As I have, in the last year, pretentiously weighed in on some of the more pressing issues of the Covid Era, any speculation about the future of Jeopardy might well strike my readers as frivolous. I totally agree.
Nonetheless, I ask that you indulge me as I veer off my beaten track to acknowledge this fraught crossroads in American cultural history.
Let’s be clear about the stakes here. Whoever replaces the late Alex Trebek might well take up a space in your living room — and your 7 p.m. time slot — for the next thirty years.
So who will it be? Who will feed us the “final jeopardy answer” going forward? Who will lend sufficient gravitas to making the daily double a true one? These are not small matters.
Because in an age of toxic know-nothing-ness — a time of arrogant ignorance and educational dysfunction — Jeopardy is unapologetically intelligent.
Unlike any other regularly scheduled event in our culture, Jeopardy celebrates the know-it-all. It’s a safe space for eggheads, smart-asses, and those strange kids who pay attention in class. It’s for people who know stuff for the sake of knowing stuff.
How many shows can say that these days? Yes, there is real intellectual content on TV, but it needs to be looked for, it rarely gains mass acceptance, and it tends to disappear sooner than the crap around it.
But Jeopardy is a unique institution, with a generous and inclusive agenda. It invites everyone to play. All demographics — all races, religions, sexual preferences, education levels, political persuasions — all are welcome to match wits with our current champion.
The show values its intellectual credentials and it won’t stoop to anyone’s level. The answers are rarely easy, which is why you always feel good when you get one right — putting it, of course, in the form of a question. And Alex always made you feel okay about getting it wrong, which was one of his gifts.
So Jeopardy is dealing with an interesting business problem. How do you maintain and perpetuate a known winning formula once the iconic personification of that formula leaves the scene?
Alex’s death has left a vacuum, and it shows. Especially in the writing. There have now been a half dozen or so “guest hosts,” each one a known and estimable personage, each one coming up short. They’ve all had their own two-week run, reading lines that were quite obviously written for Alex.
The results range from okay (Katie Couric), to bland (Ken Jennings), to controversial (Dr. Oz), to WTF (Aaron Rodgers). But nobody has stood out as a real contender.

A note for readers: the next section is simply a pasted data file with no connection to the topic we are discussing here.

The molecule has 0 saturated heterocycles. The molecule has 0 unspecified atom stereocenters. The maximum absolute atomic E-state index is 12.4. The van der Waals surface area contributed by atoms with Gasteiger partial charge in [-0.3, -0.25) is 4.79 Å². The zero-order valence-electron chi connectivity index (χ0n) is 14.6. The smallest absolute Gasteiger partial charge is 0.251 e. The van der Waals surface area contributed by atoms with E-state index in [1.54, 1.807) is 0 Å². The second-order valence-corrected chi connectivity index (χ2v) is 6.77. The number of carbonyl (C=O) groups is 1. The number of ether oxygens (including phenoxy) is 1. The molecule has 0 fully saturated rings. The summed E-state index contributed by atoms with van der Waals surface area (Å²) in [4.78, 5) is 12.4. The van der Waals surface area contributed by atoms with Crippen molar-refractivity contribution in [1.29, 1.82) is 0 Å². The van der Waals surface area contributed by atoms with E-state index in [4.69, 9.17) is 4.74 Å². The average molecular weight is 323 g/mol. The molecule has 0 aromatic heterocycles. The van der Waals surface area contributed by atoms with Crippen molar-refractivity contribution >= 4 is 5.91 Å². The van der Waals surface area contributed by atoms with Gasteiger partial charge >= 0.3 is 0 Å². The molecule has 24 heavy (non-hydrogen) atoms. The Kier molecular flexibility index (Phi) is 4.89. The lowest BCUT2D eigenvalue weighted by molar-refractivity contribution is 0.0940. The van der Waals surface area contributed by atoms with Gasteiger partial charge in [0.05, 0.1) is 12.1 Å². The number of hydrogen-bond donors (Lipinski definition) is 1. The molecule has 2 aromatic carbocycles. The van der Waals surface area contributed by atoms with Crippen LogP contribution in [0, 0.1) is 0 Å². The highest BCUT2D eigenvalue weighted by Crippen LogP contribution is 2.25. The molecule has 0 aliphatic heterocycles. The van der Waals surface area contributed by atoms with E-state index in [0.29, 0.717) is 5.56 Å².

To the producers' credit, they’re moving slowly. They’ve found ways to keep our interest as the process plays out. As of now, they’re accentuating the politically correct, giving us a veritable cavalcade of diversity. So far, we’ve seen a woman, a gay guy, a Black newsman, a Muslim doctor, and a star quarterback.
The preponderance of TV newscasters — three, at last count — makes sense, at least in the short term. All three have mastered the knack of speaking on-camera while listening in their earpiece — a crucial element of the host’s skill set — which can’t be easy to learn on short notice. Even so, they’re all struggling with it — even the newscasters, judging from the awkward pauses — which speaks to the difficulty of the job. Aaron Rodgers in particular seemed way over his head, and seemed to know it.
But the bigger problem is that Alex’s style is so ingrained in the heads of the writers — and no doubt the entire production staff — that all the guest hosts are coming across as Alex Lite.
The eventual winner will have to be someone who can break that mold, who can take the show in a new direction.
The show, not the game itself. The game is set in stone. It will stay exactly as Merv Griffin envisioned it, over half a century ago. You don’t mess with that kind of success.
But everything else is up for grabs — the production design, the sets, the color palette, the soundscape — even the announcer, Johnny Gilbert, who is well into his nineties. It won’t be the show’s first makeover — it’s been done many times before — but it will be the most consequential.
So when it comes to choosing a new host, the producers will need to think outside the box. Sort of like turning The Price Is Right over to Drew Carey.
Personally, I would give the gig to Harvey Fierstein, sight unseen. Besides being a unique visual, he has that one-of-a-kind voice, a low, raspy growl that drips nuance and innuendo into every sentence. In three episodes, we’d forget all about Alex.
Okay, I admit he wouldn’t be everyone’s first choice. But how about Ru Paul? Or Samantha Bee? Eddie Izzard? Wanda Sykes? There’s no shortage of quirky personalities with the chops to take the show in another direction.
Remember, it’s virtually a lifetime gig, with the kind of money and job security that would be extremely attractive to any entertainer who’s not a major star. So the choices are many.
Of course, Jeopardy can continue doing what it’s doing currently, at least for a while, with a new host every two weeks. The producers could make it a thing, a cultural phenomenon. They could build up the anticipation and involve the public in rating the hosts.
This could work for a while. It certainly comports with the zeitgeist, with our need, as a society, for constant and unending novelty.
But at some point, that approach will get old. At some point, the ratings gods will weigh in and tell the producers that naming a permanent host can’t wait any longer.
By which time, hopefully, the answer will be obvious. And in the form of a question.